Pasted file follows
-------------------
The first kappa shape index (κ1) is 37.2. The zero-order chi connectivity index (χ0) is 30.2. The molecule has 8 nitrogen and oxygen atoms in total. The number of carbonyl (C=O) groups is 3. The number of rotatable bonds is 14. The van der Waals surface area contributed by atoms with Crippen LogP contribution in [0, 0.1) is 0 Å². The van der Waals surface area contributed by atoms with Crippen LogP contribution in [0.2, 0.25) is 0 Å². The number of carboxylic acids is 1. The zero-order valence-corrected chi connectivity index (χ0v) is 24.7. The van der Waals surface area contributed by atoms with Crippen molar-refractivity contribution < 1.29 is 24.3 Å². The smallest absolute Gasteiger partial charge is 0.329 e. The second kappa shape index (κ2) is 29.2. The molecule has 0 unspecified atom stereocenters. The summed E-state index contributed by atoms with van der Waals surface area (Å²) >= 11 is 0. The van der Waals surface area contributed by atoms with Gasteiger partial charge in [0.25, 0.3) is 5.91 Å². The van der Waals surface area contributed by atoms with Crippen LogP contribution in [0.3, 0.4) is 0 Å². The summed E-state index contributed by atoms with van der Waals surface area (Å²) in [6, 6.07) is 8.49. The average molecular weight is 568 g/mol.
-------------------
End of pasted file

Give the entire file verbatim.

The first kappa shape index (κ1) is 37.2. The zero-order chi connectivity index (χ0) is 30.2. The molecule has 8 nitrogen and oxygen atoms in total. The number of carbonyl (C=O) groups is 3. The number of rotatable bonds is 14. The van der Waals surface area contributed by atoms with Crippen LogP contribution in [0, 0.1) is 0 Å². The van der Waals surface area contributed by atoms with Crippen LogP contribution in [0.2, 0.25) is 0 Å². The number of carboxylic acids is 1. The zero-order valence-corrected chi connectivity index (χ0v) is 24.7. The van der Waals surface area contributed by atoms with Crippen molar-refractivity contribution < 1.29 is 24.3 Å². The smallest absolute Gasteiger partial charge is 0.329 e. The second kappa shape index (κ2) is 29.2. The molecule has 0 unspecified atom stereocenters. The summed E-state index contributed by atoms with van der Waals surface area (Å²) >= 11 is 0. The van der Waals surface area contributed by atoms with Gasteiger partial charge in [0.25, 0.3) is 5.91 Å². The van der Waals surface area contributed by atoms with Crippen LogP contribution in [0.3, 0.4) is 0 Å². The summed E-state index contributed by atoms with van der Waals surface area (Å²) in [6, 6.07) is 8.49. The average molecular weight is 568 g/mol.